NASA’s Curiosity Rover May Have Just Discovered Life On Mars

On August 6, 2012, 05:17 UTC, Mars Science Laboratory Curiosity rover landed on Aeolis Palus, a flat area inside the Gale crater on Mars. One of Curiosity’s main missions is to find evidence of past or present microbial life or if there environmental conditions that could sustain microbial lifeforms. The $2.5 billion Curiosity may have just discovered life on Mars.

On Wednesday, the Curiosity rover detected gas in the planet’s atmosphere that could be the smoking gun that there is life on Mars. The Curiosity discovered elevated amounts of methane gas in the air and NASA scientists received the data on Thursday according to the New York Times. Methane gas could be proof that something is alive on the Red Planet.

On Earth, methane gas is often produced by living things. This could mean that there is Martian life. We have methanogens on Earth, which are microorganisms that produce methane gas and live in places where there isn’t an overabundance of oxygen such as swamps and in the digestive tracts of animals and humans, which causes burping and flatulence.

There is also a possibility that the methane is not from something living, but rather a subterranean reservoir of methane that is leaking to the surface. The uncertainty is why scientists have scrapped the rover’s previous schedule so that Curiosity could run several experiments in order to try to understand what the source of the methane is.

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“Given this surprising result, we’ve reorganized the weekend to run a follow-up experiment,” Ashwin R. Vasavada, the project scientist for the mission, said in an email. The results of this weekend’s experiments are expected to be received by NASA researchers on Monday.

NASA’s Curiosity rover cost $2.5 billion, and is about the size of a car. The vehicle has a seven-foot-long arm, a chemistry lab, 10 science instruments, 17 cameras, and a laser to vaporize rocks.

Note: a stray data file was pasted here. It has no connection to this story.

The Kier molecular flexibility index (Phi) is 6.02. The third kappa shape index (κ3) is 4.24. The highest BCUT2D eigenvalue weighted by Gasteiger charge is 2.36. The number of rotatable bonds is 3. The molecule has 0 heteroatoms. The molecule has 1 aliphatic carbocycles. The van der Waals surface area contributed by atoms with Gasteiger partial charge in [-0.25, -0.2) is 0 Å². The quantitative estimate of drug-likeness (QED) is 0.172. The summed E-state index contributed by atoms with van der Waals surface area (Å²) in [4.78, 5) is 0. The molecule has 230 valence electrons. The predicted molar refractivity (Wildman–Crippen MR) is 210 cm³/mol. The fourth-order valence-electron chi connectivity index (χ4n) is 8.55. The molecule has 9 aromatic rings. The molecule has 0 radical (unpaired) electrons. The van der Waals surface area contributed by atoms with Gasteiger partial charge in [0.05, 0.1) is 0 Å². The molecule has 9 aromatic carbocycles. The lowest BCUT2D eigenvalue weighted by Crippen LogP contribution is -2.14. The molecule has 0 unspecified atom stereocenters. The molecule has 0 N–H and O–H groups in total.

This isn’t the first time that we have discovered methane gas on Mars. Last June, Curiosity found complex organic molecules from about 3.5 billion years ago from two different drill sites. Curiosity detected methane gas in the Martian atmosphere.

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“It’s a gas in the atmosphere of Mars that really shouldn’t be there,” says NASA Jet Propulsion Lab scientist Chris Webster.

In 2013, Curiosity detected a sudden spike in methane gas, as much as seven parts per billion. The gas lingered for a few months and then went away. This week’s methane measurement was three times the methane concentration as in 2013.

Methanogens could be extremely helpful in humans colonizing Mars because we already have the technology to use certain types of microbes to provide energy.

Then again, the Arachnids from Starship Troopers lived underground, so maybe we shouldn’t be in such a rush to discover the source of the gas since it’s probably alien farts.

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